As you’re probably aware, over the holidays the Romance Writers of America (RWA) had kind of a melt-down over the issue of racism. A prominent RWA member and former board member, Courtney Milan, received word that her membership was suspended for a year and that she could never serve on an RWA board again as punishment for posting, on her Twitter account, a criticism of a fellow author’s book which she felt to be racist.
There are lots of aspects to this issue. Milan is Chinese-American and has been instrumental in helping RWA to confront some of the bias in its policies and processes. There appear to be some irregularities in how the ethics complaint was handled and there have definitely been some inconsistencies–the punishment was retracted the next day after Milan shared her situation with her 42,000+ Twitter followers.
If you’re interested in more detail, Google “RWA Milan ” The Big G will cheerfully deliver a full day’s worth of information.
In reading through the complaint, I became painfully aware that the last book I released, The Demon’s in the Details, contained character descriptions that Ms. Milan would almost certainly find offensive.
In particular, she called out descriptions of skin tone that use food metaphors–coffee-colored, cafe-au-lait, caramel-colored, etc.
My first reaction was, “What’s wrong with food metaphors?”
Several years ago, I created an African-American character who was the Executive Director of an art museum. I ran my description by a friend, an African-American woman who worked in my college’s bookstore. She in turn shared it with her daughter. Their feeling was that I had left the woman’s skin-tone too generic.
“Say what color she is,” they recommended. “Is she coffee-colored? Coffee with cream? Caramel?”
And so I did.
In light of Ms. Milan’s criticisms, though, I realized that the language I’d used was, at best, lazy and clichéd writing. At worst, it was racist.
I do not wish or intend to be racist, but racism isn’t just about me as an individual. It’s about an entire system that privileges some people at the expense of others. Since I was born in the 1950’s, a lot of my subliminal attitudes and perceptions were formed at a time that was even more racially biased than we are today.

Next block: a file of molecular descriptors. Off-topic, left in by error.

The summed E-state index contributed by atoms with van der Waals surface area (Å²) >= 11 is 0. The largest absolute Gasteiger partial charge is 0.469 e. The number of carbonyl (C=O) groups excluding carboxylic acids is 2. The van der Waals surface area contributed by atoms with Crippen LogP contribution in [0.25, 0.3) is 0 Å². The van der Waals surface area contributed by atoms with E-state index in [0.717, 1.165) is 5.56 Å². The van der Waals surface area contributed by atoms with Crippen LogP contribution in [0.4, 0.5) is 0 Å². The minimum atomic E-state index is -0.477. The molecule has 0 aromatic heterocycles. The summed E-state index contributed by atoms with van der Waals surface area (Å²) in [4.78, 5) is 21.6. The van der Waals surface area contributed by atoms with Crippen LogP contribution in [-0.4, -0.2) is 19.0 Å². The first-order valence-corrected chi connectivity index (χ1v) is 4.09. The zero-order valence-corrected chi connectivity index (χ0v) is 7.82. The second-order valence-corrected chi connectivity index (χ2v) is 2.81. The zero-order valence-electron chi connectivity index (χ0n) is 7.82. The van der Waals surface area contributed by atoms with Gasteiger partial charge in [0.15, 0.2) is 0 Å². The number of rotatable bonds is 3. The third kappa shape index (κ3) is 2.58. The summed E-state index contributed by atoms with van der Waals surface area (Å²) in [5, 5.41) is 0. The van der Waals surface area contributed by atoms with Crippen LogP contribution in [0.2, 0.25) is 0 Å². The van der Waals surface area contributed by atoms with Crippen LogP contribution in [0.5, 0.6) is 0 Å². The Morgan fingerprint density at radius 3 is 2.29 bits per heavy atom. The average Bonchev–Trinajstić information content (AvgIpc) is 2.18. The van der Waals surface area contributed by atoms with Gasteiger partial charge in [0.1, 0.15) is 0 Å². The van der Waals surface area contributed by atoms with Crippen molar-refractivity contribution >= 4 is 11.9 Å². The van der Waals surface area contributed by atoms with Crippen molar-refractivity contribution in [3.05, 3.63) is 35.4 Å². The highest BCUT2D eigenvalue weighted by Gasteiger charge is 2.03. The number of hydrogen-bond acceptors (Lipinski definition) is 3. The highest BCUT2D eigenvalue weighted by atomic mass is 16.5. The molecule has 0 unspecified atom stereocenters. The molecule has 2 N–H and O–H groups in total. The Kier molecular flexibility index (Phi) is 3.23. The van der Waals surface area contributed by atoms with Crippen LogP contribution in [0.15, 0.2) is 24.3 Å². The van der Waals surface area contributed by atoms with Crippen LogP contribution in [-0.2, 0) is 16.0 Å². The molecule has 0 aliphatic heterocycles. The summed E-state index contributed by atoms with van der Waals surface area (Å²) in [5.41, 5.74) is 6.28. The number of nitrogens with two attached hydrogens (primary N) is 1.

I can, and do, have good intentions. I strongly believe people of color should have the same employment opportunities as white people, should receive the same quality of education, the same standard of care from doctors and hospitals. I loathe the laws and inequities that incarcerated a horrifying percentage of young black men over the past fifty years. I believe Black Lives Matter and think reparations are long overdue for 200+ years of slavery followed by 150+ years of post-slavery Jim Crow laws.
Freed slaves were promised 40 acres and a mule following the Civil War. Had each family of former slaves received this modest award, the difference in family wealth over the next two hundred years would have been paradigm-changing. Instead, we gave that money to plantation owners, the very people who had just benefited from 200 years of unpaid labor. And that was just wrong.
Anyway, I think that at some level, because I hold fairly progressive values on issues of race, that I forgot that I’m a racist–not because I want to be, but because my attitudes and beliefs were formed at a time and in a place that don’t really allow me to be anything else–not when you drill down to the unconscious biases I hold without even realizing I have them.
After a day or two of pouting, I had an epiphany. I realized that I would never describe my own skin with a food metaphor. I wouldn’t, for example, describe myself as the color of mashed potatoes with some sweet potatoes mixed in, or as butternut squash-colored, even though those are both fairly accurate.
When I started looking for other food metaphors for white skin, they were all either hokey and dated (peaches and cream) or flat-out insulting (doughy, pasty). I decided that should be a good rule of thumb going forward: if I wouldn’t describe a white character via a certain kind of metaphor, I shouldn’t use that type of metaphor for characters of color.
So I went back through The Demon’s in the Details and corrected the character descriptions. I apologize for my original error and I’ll work to do better in the future.
Because that’s what I can do.